Donor-Advised Funds: The Source Fundraisers Can't Afford to Ignore
There are still concerns with DAFs, however. For one thing, DAF donors can choose to be anonymous, meaning fundraisers may not be able to cultivate and build relationships with those donors.
“There’s tension sometimes between fundraisers and their wish to raise money and the charities that have DAF donors and their wish to protect donors,” Heisman says.
And while she admits that there is no easy solution to that, she has found that many DAF donors do not keep their information private.
Ken Berger, president and CEO of charity evaluator Charity Navigator — a nonprofit itself that utilizes and encourages charities to utilize DAFs — echoes those sentiments on anonymity and transparency:
“Traditionally, a very high-net-worth individual would create a foundation and be required to submit public reports so all the stakeholders can see what’s going on,” he says. “The danger with DAFs is if the same person goes that route instead, the transparency goes away — we don’t have as much information in the public square about what’s going on.”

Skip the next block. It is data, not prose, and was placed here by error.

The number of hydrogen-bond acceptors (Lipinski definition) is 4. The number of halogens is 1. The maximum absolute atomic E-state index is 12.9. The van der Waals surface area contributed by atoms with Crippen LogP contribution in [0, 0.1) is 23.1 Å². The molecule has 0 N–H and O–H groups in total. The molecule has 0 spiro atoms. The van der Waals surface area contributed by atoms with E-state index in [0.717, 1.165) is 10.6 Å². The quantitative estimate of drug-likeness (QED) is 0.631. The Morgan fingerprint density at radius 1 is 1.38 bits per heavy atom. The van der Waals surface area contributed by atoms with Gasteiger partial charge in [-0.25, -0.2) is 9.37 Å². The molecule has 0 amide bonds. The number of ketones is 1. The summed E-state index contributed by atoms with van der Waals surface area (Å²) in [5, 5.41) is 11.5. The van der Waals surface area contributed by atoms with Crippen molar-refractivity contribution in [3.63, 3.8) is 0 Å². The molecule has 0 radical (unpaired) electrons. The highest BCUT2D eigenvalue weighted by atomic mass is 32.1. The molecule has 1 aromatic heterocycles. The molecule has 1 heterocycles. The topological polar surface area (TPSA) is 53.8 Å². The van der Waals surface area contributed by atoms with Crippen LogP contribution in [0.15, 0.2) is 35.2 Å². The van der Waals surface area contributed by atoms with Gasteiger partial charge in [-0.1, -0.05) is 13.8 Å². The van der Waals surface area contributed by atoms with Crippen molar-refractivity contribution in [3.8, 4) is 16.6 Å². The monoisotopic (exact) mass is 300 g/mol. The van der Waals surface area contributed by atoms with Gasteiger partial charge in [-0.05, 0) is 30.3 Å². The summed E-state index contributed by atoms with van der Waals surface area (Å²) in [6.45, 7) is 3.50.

Berger says best practices need to be put in place to provide as much transparency as possible, particularly in a sector that relies on good faith and trust.
“You have to be careful that we don’t fall into a trap where we go too far down the road to sacrifice transparency for the sake of convenience,” he adds.
The ‘rainy day’ concern?
One of the most common concerns from a fundraising perspective is that DAF donors would sit on their money in these accounts — money that would have otherwise gone directly to charity through other means — meaning less money in the sector.
“From what I’ve seen, those fears have not been realized. In fact, the opposite is true,” Berger says. “More money is being given out. Donors are not parking money there for 30 years.”